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Acute Lymphoblastic Leukemia




Testicular Disease

There is a barrier preventing entry of drugs into the seminiferous tubules and probably a similar barrier exists between the blood and the testicular interstitial space, where leukemic cells tend to migrate.

The testes therefore act as a "sanctuary site."


Clinical Features of Testicular disease in ALL:

  • 10- 20% of boys during the course of their therapy


  • Usually occurs about 12 months after diagnosis


Occult disease
  • Found in 10- 30% of boys on testicular biopsy



  • Painless enlargement of the testicles


Risk factors

  • T-cell ALL


  • Leukocytosis at diagnosis >20,000 /mm3


  • Presence of mediastinal mass


  • Moderate to significant lymphadenopathy and hepatosplenomegaly
  • Thrombocytopenia (<30,000 /mm3)




1. Intensive chemotherapy that penetrates the blood testes barrier (high dose methotrexate during induction appears to be very effective).

2. Testicular Radiation Therapy (RT)

  • Planning target volume (PTV)= both testes in scrotal sac
  • Technique: Direct electron beam - 90% of the dose should be delivered to the posterior aspect of the testes
  • Lead shielding is placed around and underneath the testes and over the lower penis to protect normal structures
  • The generally recommended total dose is 24 Gy in 12 fractions.
  • The penis is excluded from the RT field by fixing it to skin with tape over symphysis pubis.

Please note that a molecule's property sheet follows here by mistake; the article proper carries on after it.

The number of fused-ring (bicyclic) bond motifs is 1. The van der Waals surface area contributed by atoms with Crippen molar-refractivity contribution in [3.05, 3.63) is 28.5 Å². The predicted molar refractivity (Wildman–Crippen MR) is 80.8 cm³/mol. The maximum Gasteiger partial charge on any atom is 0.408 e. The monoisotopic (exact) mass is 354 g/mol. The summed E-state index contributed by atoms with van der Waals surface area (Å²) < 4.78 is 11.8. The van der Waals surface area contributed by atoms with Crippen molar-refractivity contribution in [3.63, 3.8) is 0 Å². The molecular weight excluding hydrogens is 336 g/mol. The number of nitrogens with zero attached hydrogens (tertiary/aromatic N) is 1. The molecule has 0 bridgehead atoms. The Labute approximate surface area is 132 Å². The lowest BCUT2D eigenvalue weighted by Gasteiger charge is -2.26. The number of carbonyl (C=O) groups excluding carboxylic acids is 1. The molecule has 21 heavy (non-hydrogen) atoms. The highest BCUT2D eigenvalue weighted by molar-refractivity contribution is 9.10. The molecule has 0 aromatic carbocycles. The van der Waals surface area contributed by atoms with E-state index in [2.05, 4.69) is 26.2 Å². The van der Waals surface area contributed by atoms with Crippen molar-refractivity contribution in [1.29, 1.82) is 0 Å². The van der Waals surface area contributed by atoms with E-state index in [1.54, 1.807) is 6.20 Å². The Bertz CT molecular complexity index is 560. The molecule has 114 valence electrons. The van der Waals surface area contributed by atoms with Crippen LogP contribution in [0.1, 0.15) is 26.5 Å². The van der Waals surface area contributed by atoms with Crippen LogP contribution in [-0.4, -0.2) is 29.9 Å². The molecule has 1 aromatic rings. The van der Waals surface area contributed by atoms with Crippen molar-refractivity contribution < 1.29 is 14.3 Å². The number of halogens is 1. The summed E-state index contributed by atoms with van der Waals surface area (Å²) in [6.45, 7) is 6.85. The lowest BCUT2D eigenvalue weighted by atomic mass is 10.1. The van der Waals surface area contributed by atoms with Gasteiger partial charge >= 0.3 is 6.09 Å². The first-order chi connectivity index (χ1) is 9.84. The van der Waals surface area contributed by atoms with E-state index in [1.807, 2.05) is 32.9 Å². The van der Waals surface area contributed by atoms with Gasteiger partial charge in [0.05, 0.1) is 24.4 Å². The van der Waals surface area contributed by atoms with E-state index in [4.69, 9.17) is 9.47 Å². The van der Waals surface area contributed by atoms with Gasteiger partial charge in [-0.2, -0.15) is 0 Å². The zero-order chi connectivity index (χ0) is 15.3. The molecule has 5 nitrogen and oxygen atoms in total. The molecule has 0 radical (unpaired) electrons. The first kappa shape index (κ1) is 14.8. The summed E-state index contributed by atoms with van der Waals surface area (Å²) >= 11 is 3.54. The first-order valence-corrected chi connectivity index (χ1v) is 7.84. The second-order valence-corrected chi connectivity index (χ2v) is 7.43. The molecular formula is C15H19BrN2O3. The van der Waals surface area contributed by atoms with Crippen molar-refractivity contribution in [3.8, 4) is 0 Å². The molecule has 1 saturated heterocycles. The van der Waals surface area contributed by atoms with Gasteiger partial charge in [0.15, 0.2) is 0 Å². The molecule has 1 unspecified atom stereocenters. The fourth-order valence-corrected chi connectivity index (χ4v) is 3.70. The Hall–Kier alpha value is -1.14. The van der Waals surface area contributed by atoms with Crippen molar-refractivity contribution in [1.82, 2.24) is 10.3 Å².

Late effects of testicular RT include:

  • Infertility
    • Primary germ cell dysfunction and reduced testicular volume associated with doses of only 12 Gy.
    • Radiation damage to the germ cells is permanent and occurs immediately.
  • Hypogonadism
    • After a dose of 12 Gy Leydig cell function may be preserved.
    • Doses of 24 Gy result in Leydig cell failure and hormone replacement therapy is necessary to go into puberty.
    • Leydig cells in the prepubertal testes are more susceptible to damage than the pubertal testes.
  • Testicular hypoplasia:
    • May require plastic surgery with implant of prosthetic testes
  • Secondary malignancy:
    • After any radiation therapy there is always a risk of a secondary cancer arising within the radiation field many years after treatment.
    • Self examination of the testes is important for long-term survivors of this therapy.


The research COG pilot study for late isolated testicular relapse was AALL02P2 and this is now closed to accrual. The aim was to avoid these late effects, by not giving testicular RT.  Relapse had to be more than or equal to 18 months after complete remission for initial disease to be eligible for this study. The objectives of this pilot study were to eliminate testicular radiation for testicular relapse patients and to improve event-free survival (EFS) by intensifying the systemic chemotherapy - however preliminary outcomes were worse than previous studies and AALL02P2  was closed.



The most significant factor influencing survival following isolated testicular relapse is the length of the first complete remission (CR) - prognosis is much better if original CR was more than 36 months.


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